Head north and east of Avignon and the landscape of Provence changes dramatically. The fertile plains of western Vaucluse, known as the Comtat Venaissin, give way to rising, forested hills and mountains. It is here that the South of France begins to lift itself into the first intimations of the Pre-Alpes. Vineyards, olive groves and orchards spread across valley floors. Three wine growing areas contribute to the region's prosperity. Both the Côtes du Ventoux and the Côtes du Lubéron produce delicate young wines, while several world-class Côte de Rhône vineyards are located within Vaucluse. The valleys and plains are also known for cherries, apricots, figs and melons, including the small, rich Cavaillon melons grown around their namesake town. Wild boars prowl the oak and chestnut forests of the uplands where farmers gather prized black truffles. Vaucluse is considered the centre of Provence and provides some of the region's most iconic images - from the rows of blooming lavender to the isolated summit of Mont Ventoux, scourge of cyclists and famous "killer" climb of many a Tour de France. The villages here are rich in medieval and Roman history. Mont Ventoux, at more than 6,200 feet, is sometimes snow-capped. Below it, the Côte de Ventoux vineyards and the fruit orchards of cherries, apricots and figs turn red and golden in the autumn. The area is rich in cycling and hiking paths - including mountain bike trails down the mountain (for the brave) and the Mont Ventoux circuit (for the very fit or slightly mad!). Lavender covers the hills in the Pays de Sault at the eastern reach of this area. Then there are the Monts de Vaucluse. Despite the use of "mountain," or sometimes "plateau," in its name, the range that gives this départment its name is a mass of small hills and bluffs hugging tight little valleys. Some of the prettiest perched villages in France, including Gordes and the ochre-colored Roussillon, are scattered along the crests of these steep hills. So are Roman antiquities and the dome-shaped dry-stone shelters called bories. L'Isle sur la Sorgue, a village situated on islands between five branches of the Sorgue River, is the unlikely antiquing capital of Provence. Separated from the Vaucluse by the broad expanse of the Calavon Valley and the Imergue, the Lubéron spreads across the landscape like a giant slab of bread dough. The mountain is divided in two by the Lourmarin Valley and the Aigue Brun River, with the higher peaks to the east and the Petit Luberon to the west. The entire area is included in a regional nature park, criss-crossed with well marked hiking and cycling trails, including an outstanding, 100-km/62-mile cycle circuit (see Adventures on wheels). It also has some outstanding rock climbing, notably at Buoux. Near Rustrel, the Provençal Colorado, a man-made "canyon" created by several hundred years of ochre mining, is a fascinating and colorful hike. Included here is the Fontaine de Vaucluse, a scenic, museum-filled village on the site of one of the most powerful natural springs in the world (see Author's choice). It is located in a dramatic closed valley, vallis clausa in Latin (the origin of the name Vaucluse), surrounded by towering limestone bluffs and steep, stony hills. Also covered is Chateauneuf du Pape, the 14th-century summer residence of the Avignon Popes (the name literally means the Pope's new castle), Châteauneuf du Pape now exists primarily as a place to taste and buy its famous Côtes de Rhône wine - with an opportunity to do both apparently every 50 feet. Dominated by the towering ruins of the Papal summer palace, the town's narrow streets of golden medieval houses, with their red tile roofs and pastel shutters, wind down into the vineyards. All the details you need are in this guide - the hotels, restaurants, what to see and do, how to get around. Color photos thr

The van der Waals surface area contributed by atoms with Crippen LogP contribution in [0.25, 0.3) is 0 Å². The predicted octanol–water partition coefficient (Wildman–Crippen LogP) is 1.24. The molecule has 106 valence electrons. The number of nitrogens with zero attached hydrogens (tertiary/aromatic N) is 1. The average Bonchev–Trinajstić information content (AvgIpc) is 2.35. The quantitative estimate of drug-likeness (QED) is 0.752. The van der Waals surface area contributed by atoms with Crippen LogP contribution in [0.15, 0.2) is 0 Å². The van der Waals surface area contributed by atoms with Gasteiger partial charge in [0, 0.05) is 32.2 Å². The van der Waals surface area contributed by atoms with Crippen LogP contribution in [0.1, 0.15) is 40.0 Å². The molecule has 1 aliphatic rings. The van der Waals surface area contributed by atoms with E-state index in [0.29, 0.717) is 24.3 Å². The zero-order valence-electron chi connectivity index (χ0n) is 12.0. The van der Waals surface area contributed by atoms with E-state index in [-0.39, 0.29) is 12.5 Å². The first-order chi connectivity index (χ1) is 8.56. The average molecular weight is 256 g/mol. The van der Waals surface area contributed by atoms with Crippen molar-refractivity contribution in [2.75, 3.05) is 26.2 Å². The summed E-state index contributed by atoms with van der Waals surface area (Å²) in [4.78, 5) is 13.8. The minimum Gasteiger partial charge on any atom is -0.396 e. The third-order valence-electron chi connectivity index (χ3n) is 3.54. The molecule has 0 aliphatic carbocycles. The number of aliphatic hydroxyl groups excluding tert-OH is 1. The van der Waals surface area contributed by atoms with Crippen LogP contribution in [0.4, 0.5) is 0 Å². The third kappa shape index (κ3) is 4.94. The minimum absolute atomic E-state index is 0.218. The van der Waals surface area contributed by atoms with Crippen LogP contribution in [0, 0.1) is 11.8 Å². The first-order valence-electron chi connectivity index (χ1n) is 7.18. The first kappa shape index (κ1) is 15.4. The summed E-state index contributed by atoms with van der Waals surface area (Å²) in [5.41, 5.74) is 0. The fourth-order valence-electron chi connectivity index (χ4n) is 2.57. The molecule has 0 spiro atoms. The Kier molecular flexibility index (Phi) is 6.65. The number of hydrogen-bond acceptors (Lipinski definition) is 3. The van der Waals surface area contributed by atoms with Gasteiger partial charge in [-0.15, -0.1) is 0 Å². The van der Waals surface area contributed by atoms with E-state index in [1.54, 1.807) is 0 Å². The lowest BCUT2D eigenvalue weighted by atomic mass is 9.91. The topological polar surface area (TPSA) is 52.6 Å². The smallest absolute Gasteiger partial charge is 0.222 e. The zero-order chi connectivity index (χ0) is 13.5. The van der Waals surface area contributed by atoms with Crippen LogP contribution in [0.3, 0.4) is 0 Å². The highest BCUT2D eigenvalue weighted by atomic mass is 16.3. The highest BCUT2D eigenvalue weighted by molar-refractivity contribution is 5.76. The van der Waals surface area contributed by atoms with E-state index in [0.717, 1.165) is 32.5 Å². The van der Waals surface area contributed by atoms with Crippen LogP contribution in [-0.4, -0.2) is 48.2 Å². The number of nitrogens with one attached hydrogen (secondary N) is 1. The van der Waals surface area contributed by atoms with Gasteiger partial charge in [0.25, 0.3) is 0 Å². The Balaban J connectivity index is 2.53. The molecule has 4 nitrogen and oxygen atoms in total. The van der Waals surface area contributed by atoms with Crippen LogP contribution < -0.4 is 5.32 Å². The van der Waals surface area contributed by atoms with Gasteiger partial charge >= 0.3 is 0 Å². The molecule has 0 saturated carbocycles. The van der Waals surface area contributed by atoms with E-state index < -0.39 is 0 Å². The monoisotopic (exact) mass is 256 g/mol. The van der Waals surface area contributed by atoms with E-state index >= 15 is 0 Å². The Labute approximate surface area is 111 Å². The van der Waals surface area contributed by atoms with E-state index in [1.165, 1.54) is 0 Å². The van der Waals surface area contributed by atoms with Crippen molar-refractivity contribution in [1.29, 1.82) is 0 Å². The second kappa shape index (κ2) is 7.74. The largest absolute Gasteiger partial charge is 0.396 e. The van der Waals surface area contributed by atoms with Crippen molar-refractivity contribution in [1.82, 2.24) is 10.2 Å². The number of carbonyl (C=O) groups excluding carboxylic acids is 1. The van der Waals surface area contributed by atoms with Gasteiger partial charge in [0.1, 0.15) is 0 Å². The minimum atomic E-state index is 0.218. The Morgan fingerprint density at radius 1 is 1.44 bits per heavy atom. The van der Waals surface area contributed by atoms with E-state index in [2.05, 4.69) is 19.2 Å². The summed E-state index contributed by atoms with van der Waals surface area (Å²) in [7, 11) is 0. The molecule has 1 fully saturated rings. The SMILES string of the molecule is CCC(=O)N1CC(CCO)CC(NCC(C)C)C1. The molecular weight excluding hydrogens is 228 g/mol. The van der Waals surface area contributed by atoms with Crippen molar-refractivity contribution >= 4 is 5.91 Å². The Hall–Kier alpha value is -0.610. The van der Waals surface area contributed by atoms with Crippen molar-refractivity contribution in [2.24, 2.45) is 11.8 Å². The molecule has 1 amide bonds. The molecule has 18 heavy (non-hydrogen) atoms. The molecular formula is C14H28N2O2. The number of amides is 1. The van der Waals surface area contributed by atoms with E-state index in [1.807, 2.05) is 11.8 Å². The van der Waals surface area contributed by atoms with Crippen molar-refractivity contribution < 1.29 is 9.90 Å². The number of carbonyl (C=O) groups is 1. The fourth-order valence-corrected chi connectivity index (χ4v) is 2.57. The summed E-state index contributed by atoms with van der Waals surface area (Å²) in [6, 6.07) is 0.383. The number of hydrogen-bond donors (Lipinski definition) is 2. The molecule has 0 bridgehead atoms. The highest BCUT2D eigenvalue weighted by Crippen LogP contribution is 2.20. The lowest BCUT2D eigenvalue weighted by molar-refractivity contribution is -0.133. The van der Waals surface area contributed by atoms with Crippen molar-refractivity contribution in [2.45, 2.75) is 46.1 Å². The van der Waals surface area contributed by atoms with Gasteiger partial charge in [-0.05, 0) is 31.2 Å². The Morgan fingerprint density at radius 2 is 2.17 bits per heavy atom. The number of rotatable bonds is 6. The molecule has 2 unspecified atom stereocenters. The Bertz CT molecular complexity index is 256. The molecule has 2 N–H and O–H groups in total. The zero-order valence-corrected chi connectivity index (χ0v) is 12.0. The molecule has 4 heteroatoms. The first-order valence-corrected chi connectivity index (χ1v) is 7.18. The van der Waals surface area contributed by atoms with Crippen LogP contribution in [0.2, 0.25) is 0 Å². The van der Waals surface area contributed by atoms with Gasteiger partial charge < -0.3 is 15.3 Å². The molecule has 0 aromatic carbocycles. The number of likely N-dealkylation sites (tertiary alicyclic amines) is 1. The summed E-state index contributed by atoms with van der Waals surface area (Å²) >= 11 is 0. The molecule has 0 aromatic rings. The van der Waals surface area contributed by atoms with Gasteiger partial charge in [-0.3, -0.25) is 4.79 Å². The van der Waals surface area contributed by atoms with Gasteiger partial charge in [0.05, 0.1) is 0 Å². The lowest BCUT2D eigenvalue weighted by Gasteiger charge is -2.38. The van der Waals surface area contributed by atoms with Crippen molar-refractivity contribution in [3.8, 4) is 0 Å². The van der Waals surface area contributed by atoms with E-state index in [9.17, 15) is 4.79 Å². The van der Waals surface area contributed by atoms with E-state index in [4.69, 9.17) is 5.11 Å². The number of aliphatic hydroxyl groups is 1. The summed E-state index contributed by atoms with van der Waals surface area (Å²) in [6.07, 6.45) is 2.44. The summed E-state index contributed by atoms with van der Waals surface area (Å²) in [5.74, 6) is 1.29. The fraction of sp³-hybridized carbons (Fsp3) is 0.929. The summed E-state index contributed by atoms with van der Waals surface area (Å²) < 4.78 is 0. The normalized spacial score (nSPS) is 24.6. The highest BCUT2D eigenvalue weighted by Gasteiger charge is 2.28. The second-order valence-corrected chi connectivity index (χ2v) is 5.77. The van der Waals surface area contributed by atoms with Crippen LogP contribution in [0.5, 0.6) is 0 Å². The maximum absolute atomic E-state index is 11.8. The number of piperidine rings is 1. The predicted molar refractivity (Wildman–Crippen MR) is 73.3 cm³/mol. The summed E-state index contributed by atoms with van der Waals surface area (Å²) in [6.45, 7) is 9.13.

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|Size: ||14.3 MB|
|Publisher: ||Hunter Publishing|
|Date published: || 2013|
|ISBN: ||9781556502217 (DRM-EPUB)|
|Read Aloud: ||not allowed|